Haunted by his coun­try’s civil war, Zamora also felt a sense of re­spon­si­bil­ity to be­come a his­to­rian for his com­mu­nity, so he stud­ied the sub­ject as a ma­jor at the Univer­sity of Cal­i­for­nia in Berke­ley. But the voices of wit­ness were not in the text­books, and nei­ther were his per­sonal con­nec­tions to the larger nar­ra­tive— like the story about his grand­fa­ther, who once guarded the cell in which Roque Dal­ton was in­car­cer­ated. The celebrated poet es­caped and Zamora’s grand­fa­ther lost his job. “Where was the best place to write and share those sto­ries?” Zamora asked him­self. He quickly re­al­ized that it was in po­etry.

“At Berke­ley I had two life-chang­ing en­coun­ters: one was tak­ing ‘Po­etry for the Peo­ple,’ which made it pos­si­ble for me to imag­ine a place at the lit­er­ary table with­out los­ing touch with my roots,” he says. “And the sec­ond was learn­ing about Sol­maz Sharif, the Ira­nian Amer­i­can poet, an im­mi­grant like me who had also been to Berke­ley. I de­cided I wanted to fol­low in her foot­steps.” Like Sharif, whose de­but, Look, was pub­lished by Gray­wolf in 2016, Zamora ap­plied and was ad­mit­ted to NYU’s MFA pro­gram, and then, in 2016, he, too, moved back across the coun­try to at­tend Stan­ford Univer­sity, as a Wal­lace Steg­ner fel­low, where Sharif is cur­rently a Jones lec­turer.

By the time he was twenty-one, Zamora was cer­tain of his ca­reer path. He had just pub­lished a chap­book ti­tled Nueve Años In­mi­grantes with Or­ganic Weapon Arts, a small press out of Detroit, and to honor his home­land and its na­tional poet, he had Dal­ton’s poem “Como Tú” tat­tooed in its en­tirety along the left side of his torso. The poem con­tains the fa­mous line, “Po­etry, like bread, is for ev­ery­body.” Zamora smiles. “I put that poem on my body be­cause I too was a poet,” he says. “There was no deny­ing it af­ter that.”

How­ever, an­other pos­si­ble com­pli­ca­tion arose: how to ex­plain to his par­ents about his cho­sen path in life. When Zamora was a child, his mother spent most of the day watching other peo­ple’s chil­dren while his fa­ther la­bored long hours as a land­scaper do­ing ar­du­ous tasks Zamora knew all too well, hav­ing helped his fa­ther af­ter school and be­fore soc­cer prac­tice through­out high school. His par­ents had in­stilled in him a strong

work ethic and en­cour­aged him to find a prac­ti­cal pro­fes­sion. Be­ing a poet was not ex­actly that.

“Even though I knew what I wanted to be, I still hes­i­tated telling my fa­ther,” Zamora says. “It seemed like such a dis­ap­point­ing next step to take af­ter all that sac­ri­fice, af­ter such a long road from El Sal­vador to the U.S.” Fa­ther and son were work­ing to­gether, paint­ing a house, when he de­cided to re­veal his plans. His fa­ther sim­ply replied, “You go where your heart is telling you to go.”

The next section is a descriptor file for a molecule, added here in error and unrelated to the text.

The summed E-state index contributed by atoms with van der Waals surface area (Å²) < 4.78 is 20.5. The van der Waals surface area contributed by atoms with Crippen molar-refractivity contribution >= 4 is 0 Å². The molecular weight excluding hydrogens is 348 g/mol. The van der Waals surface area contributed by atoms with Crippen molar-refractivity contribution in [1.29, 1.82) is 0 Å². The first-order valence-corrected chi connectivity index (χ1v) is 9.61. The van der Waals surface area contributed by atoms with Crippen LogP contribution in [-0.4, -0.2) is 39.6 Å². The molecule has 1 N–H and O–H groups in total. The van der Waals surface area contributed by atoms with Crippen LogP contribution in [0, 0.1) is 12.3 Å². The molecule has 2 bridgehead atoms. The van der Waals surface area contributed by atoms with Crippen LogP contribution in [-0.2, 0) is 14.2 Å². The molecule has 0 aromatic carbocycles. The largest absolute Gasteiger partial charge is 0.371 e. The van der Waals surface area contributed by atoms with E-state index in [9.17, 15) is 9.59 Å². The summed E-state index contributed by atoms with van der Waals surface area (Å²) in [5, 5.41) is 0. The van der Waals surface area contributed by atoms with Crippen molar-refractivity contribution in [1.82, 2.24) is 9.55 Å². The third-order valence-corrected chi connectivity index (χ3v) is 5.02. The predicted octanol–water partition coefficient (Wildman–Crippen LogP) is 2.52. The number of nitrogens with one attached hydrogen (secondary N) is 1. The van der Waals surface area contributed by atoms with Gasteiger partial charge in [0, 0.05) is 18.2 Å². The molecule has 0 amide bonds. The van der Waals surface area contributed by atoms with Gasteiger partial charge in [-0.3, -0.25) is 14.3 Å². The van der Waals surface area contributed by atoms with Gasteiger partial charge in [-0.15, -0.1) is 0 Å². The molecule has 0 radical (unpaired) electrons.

This was the per­mis­sion Zamora needed in or­der to move for­ward, and not long there­after, in 2015, af­ter com­plet­ing his MFA, his lit­er­ary jour­ney be­gan to sky­rocket. He served one year as the Olive B. O’Con­nor Fel­low at Col­gate Univer­sity, and dur­ing this time he was awarded a cov­eted po­etry fel­low­ship from the Na­tional En­dow­ment for the Arts. A year later came the Ruth Lilly fel­low­ship. But one ac­com­plish­ment was the most per­sonal: the pub­lic ac­knowl­edge­ment of his work with the Un­docupo­ets.

“When I be­gan to sub­mit my po­etry man­u­script to con­tests, many pub­lisher web­sites stated that only U.S. cit­i­zens could sub­mit. We wanted to change that,” Zamora says. That “we” in­cluded fel­low ac­tivist po­ets Christo­pher “Loma” Soto and Marcelo Hernández Castillo. To­gether their grass­roots ef­forts, in­clud­ing a pe­ti­tion that gar­nered hun­dreds of sig­na­tures, proved fruit­ful, and soon most presses re­moved the re­quire­ment—one that made no sense in a po­lit­i­cal cli­mate in which un­doc­u­mented young peo­ple were com­ing for­ward and be­com­ing vis­i­ble in all walks of life, in­clud­ing the arts. The Un­docupo­ets were rec­og­nized with the 2016 Barnes & No­ble Writ­ers for Writ­ers Award from Po­ets & Writ­ers, Inc., the non­profit or­ga­ni­za­tion that pub­lishes this mag­a­zine.

“I’m tired of walking in the shad­ows. I want to be seen,” Zamora says as he ex­plains his pro­fes­sional mis­sion. That fer­vor and bravado is what first caught Cop­per Canyon Press edi­tor Michael Wiegers’s at­ten­tion when he met Zamora at NYU and, later, at the Bread Loaf Writ­ers’ Con­fer­ence. “His gen­er­ous spirit shone through the po­ems,” Wiegers says. “He was and is so ex­cited about the world of po­etry and the work of po­etry—and that is, for me, a very con­ta­gious thing. He ac­tu­ally be­lieves in its trans­for­ma­tional power, and I think he lives that daily. How, as an edi­tor, could I not want to be a part of that?”